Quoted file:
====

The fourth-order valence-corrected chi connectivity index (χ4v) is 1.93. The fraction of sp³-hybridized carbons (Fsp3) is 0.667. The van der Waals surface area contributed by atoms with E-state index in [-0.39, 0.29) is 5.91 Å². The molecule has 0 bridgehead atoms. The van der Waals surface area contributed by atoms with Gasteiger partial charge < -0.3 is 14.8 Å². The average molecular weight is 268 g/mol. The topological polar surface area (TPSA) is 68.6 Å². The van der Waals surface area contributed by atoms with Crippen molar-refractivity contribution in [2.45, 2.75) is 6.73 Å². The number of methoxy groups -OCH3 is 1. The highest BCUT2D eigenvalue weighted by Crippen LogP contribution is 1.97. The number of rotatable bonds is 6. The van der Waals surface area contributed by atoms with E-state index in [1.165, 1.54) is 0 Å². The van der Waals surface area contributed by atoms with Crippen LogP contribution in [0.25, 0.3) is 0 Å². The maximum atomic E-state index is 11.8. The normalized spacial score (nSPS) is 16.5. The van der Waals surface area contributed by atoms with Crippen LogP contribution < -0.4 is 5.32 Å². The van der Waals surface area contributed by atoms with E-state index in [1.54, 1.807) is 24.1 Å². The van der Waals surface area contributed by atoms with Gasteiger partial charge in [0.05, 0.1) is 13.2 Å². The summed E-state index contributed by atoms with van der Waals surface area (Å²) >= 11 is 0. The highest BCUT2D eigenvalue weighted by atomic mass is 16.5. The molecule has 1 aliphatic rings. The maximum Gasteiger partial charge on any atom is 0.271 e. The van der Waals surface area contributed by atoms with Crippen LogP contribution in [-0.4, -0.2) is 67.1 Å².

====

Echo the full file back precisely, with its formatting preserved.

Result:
The fourth-order valence-corrected chi connectivity index (χ4v) is 1.93. The fraction of sp³-hybridized carbons (Fsp3) is 0.667. The van der Waals surface area contributed by atoms with E-state index in [-0.39, 0.29) is 5.91 Å². The molecule has 0 bridgehead atoms. The van der Waals surface area contributed by atoms with Gasteiger partial charge < -0.3 is 14.8 Å². The average molecular weight is 268 g/mol. The topological polar surface area (TPSA) is 68.6 Å². The van der Waals surface area contributed by atoms with Crippen molar-refractivity contribution in [2.45, 2.75) is 6.73 Å². The number of methoxy groups -OCH3 is 1. The highest BCUT2D eigenvalue weighted by Crippen LogP contribution is 1.97. The number of rotatable bonds is 6. The van der Waals surface area contributed by atoms with E-state index in [1.165, 1.54) is 0 Å². The van der Waals surface area contributed by atoms with Crippen LogP contribution in [0.25, 0.3) is 0 Å². The maximum atomic E-state index is 11.8. The normalized spacial score (nSPS) is 16.5. The van der Waals surface area contributed by atoms with Crippen LogP contribution < -0.4 is 5.32 Å². The van der Waals surface area contributed by atoms with E-state index in [1.54, 1.807) is 24.1 Å². The van der Waals surface area contributed by atoms with Gasteiger partial charge in [0.05, 0.1) is 13.2 Å². The summed E-state index contributed by atoms with van der Waals surface area (Å²) >= 11 is 0. The highest BCUT2D eigenvalue weighted by atomic mass is 16.5. The molecule has 1 aliphatic rings. The maximum Gasteiger partial charge on any atom is 0.271 e. The van der Waals surface area contributed by atoms with Crippen LogP contribution in [-0.4, -0.2) is 67.1 Å².